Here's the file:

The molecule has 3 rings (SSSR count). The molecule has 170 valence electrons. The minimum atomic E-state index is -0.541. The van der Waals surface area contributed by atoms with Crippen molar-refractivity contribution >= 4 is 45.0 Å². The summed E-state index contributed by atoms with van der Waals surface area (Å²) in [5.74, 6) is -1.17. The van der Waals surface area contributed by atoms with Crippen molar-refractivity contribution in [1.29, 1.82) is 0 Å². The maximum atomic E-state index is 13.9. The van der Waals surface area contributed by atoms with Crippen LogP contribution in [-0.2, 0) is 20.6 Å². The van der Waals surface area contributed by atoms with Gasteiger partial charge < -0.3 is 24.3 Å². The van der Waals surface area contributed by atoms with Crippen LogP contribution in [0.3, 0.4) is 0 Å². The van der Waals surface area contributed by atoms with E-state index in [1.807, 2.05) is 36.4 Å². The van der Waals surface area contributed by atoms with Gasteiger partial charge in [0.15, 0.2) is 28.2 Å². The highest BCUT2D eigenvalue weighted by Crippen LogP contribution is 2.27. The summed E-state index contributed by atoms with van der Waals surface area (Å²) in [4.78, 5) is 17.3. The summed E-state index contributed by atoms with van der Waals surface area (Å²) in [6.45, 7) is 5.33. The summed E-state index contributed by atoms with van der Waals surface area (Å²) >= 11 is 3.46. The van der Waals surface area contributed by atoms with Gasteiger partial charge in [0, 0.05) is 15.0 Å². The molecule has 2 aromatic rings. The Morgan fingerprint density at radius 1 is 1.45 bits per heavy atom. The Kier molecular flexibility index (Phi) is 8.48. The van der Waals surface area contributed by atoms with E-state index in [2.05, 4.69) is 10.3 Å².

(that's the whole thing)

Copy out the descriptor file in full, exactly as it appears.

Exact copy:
The molecule has 3 rings (SSSR count). The molecule has 170 valence electrons. The minimum atomic E-state index is -0.541. The van der Waals surface area contributed by atoms with Crippen molar-refractivity contribution >= 4 is 45.0 Å². The summed E-state index contributed by atoms with van der Waals surface area (Å²) in [5.74, 6) is -1.17. The van der Waals surface area contributed by atoms with Crippen molar-refractivity contribution in [1.29, 1.82) is 0 Å². The maximum atomic E-state index is 13.9. The van der Waals surface area contributed by atoms with Crippen LogP contribution in [-0.2, 0) is 20.6 Å². The van der Waals surface area contributed by atoms with Gasteiger partial charge < -0.3 is 24.3 Å². The van der Waals surface area contributed by atoms with Crippen LogP contribution in [0.3, 0.4) is 0 Å². The van der Waals surface area contributed by atoms with E-state index in [1.807, 2.05) is 36.4 Å². The van der Waals surface area contributed by atoms with Gasteiger partial charge in [0.15, 0.2) is 28.2 Å². The highest BCUT2D eigenvalue weighted by Crippen LogP contribution is 2.27. The summed E-state index contributed by atoms with van der Waals surface area (Å²) in [4.78, 5) is 17.3. The summed E-state index contributed by atoms with van der Waals surface area (Å²) in [6.45, 7) is 5.33. The summed E-state index contributed by atoms with van der Waals surface area (Å²) >= 11 is 3.46. The van der Waals surface area contributed by atoms with Gasteiger partial charge in [0, 0.05) is 15.0 Å². The molecule has 2 aromatic rings. The Morgan fingerprint density at radius 1 is 1.45 bits per heavy atom. The Kier molecular flexibility index (Phi) is 8.48. The van der Waals surface area contributed by atoms with E-state index in [2.05, 4.69) is 10.3 Å².